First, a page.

11 smart moves to help your money last in retirement
Financial advisers will tell you that the most telling -- and risky -- years of your retirement are the five before you leave the 9-to-5 world, and the five after you have forsaken a steady paycheck and learn to live on Social Security, perhaps a pension, and a lifetime of wealth accumulation through a retirement plan. Indeed, making your money last as long as you and your spouse do consistently shows up as the biggest worry among folks approaching or in retirement.
To help you with these vexing questions, we asked credentialed financial advisers and attorneys to share with you the advice they give to their clients. Here are eleven insights from the pros.
The biggest secret lies long before retirement
Falling into the consumption trap can kill anyone's chances to make it through retirement. It's tough enough to save what's needed for retirement. Poor spending habits are a key factor. Those trying to save enough to retire would be wise to remember that their future selves will appreciate their restraint in their younger years. It's a simple concept, but often hard to execute.
Have a realistic expectation of how long you'll live
How long do you need to plan for your retirement? A lifetime, of course. But how long is that? You could try the calculator from the Social Security website, but it will only give you an "average" life expectancy, and the problem with that is if you used that number for your planning, you could have a 50% probability of outliving your savings.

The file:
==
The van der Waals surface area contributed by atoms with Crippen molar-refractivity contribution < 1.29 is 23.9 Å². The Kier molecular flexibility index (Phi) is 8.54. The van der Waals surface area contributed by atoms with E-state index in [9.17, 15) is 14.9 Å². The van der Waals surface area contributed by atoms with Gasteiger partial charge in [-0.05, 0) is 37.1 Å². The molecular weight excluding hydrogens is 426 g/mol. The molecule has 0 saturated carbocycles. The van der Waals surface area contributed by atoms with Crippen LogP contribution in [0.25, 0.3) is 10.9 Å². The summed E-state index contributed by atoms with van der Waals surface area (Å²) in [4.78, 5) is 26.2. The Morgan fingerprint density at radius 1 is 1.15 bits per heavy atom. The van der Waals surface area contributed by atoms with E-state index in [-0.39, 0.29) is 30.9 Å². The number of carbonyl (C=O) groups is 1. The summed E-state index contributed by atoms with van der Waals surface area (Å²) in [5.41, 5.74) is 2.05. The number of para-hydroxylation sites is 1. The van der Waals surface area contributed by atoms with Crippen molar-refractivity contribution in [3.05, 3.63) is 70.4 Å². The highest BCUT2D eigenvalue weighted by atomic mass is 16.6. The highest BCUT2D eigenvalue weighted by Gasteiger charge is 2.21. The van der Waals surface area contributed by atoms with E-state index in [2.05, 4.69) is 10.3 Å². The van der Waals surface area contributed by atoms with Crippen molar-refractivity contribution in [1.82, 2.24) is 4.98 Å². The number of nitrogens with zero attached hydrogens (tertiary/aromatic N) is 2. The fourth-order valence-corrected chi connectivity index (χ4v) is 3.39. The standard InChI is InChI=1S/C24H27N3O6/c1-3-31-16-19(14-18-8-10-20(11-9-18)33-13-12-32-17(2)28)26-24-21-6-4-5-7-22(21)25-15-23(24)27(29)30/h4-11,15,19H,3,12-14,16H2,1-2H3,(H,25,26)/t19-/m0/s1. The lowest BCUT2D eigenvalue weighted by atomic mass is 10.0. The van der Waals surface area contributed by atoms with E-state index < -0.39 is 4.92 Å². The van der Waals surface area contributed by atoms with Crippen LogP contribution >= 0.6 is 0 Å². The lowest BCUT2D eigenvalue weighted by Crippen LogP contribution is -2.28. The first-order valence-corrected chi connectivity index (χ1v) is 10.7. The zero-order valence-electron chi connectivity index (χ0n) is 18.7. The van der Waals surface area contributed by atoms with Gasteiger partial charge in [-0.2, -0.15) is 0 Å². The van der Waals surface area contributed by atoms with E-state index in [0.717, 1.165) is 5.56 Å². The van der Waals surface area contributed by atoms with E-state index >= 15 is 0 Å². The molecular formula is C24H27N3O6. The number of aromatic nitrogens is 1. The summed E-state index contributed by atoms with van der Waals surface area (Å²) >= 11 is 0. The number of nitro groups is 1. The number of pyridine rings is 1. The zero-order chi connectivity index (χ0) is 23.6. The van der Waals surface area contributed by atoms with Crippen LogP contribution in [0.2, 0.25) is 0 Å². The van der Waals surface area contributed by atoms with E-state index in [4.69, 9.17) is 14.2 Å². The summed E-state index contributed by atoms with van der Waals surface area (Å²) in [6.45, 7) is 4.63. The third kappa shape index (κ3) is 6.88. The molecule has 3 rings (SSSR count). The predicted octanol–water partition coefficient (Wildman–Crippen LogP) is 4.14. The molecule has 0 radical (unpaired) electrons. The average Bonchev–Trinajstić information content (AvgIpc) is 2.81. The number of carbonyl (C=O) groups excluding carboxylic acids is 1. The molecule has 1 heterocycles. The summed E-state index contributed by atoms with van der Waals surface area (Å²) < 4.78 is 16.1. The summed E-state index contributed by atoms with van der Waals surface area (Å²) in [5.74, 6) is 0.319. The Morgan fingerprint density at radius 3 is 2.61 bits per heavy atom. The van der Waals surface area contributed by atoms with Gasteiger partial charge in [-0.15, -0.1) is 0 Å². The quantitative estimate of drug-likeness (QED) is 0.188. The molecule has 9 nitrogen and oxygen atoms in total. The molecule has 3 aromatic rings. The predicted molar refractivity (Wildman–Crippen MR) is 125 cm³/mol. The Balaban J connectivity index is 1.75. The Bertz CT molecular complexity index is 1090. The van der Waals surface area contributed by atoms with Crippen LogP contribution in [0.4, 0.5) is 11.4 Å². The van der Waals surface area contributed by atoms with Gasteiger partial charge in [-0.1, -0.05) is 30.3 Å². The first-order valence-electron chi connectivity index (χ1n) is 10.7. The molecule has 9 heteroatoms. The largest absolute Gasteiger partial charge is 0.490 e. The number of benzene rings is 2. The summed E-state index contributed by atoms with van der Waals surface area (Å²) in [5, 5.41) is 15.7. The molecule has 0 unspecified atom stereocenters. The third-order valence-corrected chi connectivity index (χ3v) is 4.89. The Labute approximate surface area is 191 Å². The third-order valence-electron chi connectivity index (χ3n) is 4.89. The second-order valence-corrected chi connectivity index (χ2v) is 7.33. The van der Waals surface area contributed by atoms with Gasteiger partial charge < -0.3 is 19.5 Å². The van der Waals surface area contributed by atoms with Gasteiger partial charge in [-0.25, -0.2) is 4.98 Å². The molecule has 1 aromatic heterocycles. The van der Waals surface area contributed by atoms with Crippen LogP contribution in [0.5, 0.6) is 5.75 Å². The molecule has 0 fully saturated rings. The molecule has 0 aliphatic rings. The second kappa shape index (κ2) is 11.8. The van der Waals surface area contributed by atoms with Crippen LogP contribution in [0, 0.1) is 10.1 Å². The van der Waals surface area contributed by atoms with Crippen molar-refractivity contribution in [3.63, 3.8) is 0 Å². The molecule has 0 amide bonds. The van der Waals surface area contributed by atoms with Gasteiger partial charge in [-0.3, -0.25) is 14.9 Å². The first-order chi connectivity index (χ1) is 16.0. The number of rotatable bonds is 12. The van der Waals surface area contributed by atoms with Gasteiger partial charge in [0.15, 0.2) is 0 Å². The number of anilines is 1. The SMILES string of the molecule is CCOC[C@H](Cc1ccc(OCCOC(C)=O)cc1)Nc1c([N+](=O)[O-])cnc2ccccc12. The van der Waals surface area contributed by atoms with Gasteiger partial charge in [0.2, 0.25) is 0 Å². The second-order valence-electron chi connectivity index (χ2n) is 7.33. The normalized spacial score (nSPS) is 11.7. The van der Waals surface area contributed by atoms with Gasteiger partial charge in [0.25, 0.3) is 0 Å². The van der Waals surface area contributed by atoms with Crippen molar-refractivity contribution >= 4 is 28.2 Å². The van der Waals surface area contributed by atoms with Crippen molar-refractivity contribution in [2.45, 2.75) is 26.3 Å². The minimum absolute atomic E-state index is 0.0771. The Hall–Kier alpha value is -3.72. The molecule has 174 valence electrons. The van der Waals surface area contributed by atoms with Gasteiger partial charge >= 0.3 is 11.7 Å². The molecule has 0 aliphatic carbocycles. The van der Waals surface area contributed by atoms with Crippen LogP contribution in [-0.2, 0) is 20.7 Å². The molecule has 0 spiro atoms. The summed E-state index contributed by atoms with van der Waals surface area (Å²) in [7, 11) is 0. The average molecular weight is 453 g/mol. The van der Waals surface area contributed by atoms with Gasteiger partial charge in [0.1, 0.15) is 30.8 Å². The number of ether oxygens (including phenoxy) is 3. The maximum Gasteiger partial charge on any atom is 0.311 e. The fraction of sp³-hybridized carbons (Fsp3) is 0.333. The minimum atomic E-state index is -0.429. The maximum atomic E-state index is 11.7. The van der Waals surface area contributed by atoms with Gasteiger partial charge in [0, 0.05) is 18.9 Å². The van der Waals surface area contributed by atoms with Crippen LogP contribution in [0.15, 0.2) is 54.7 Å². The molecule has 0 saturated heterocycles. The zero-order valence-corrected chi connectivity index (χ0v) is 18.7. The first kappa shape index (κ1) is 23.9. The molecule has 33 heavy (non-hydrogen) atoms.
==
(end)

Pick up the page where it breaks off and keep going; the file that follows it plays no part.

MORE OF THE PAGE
So, what are the alternatives? Here are a couple of options. One option is to make your best judgment of your life expectancy projection based on your health, family history, etc. After all, no one knows your situation better than yourself! Otherwise, use tools such as the "living to 100" calculator, which takes your ethnicity, family history, health habits, etc., into consideration and generates a more customized life expectancy for you.
In either case, the more accurate your life expectancy projection, the more accurate your retirement plan will be, and the less likely you will outlive your assets!
Have a stash of cash and bonds
Keep a certain amount of your investment portfolio in cash and bonds, like one to three years of cash in the bank and an additional three to five years of investments in bonds to cover living expenses. Here's why: If the stock market craters, a person with five to 10 years of living expenses in cash and bonds can not only cover their expenses, but also preserve their investment portfolio as they are not forced to sell their stocks at temporarily low values. This strategy helps to provide peace of mind.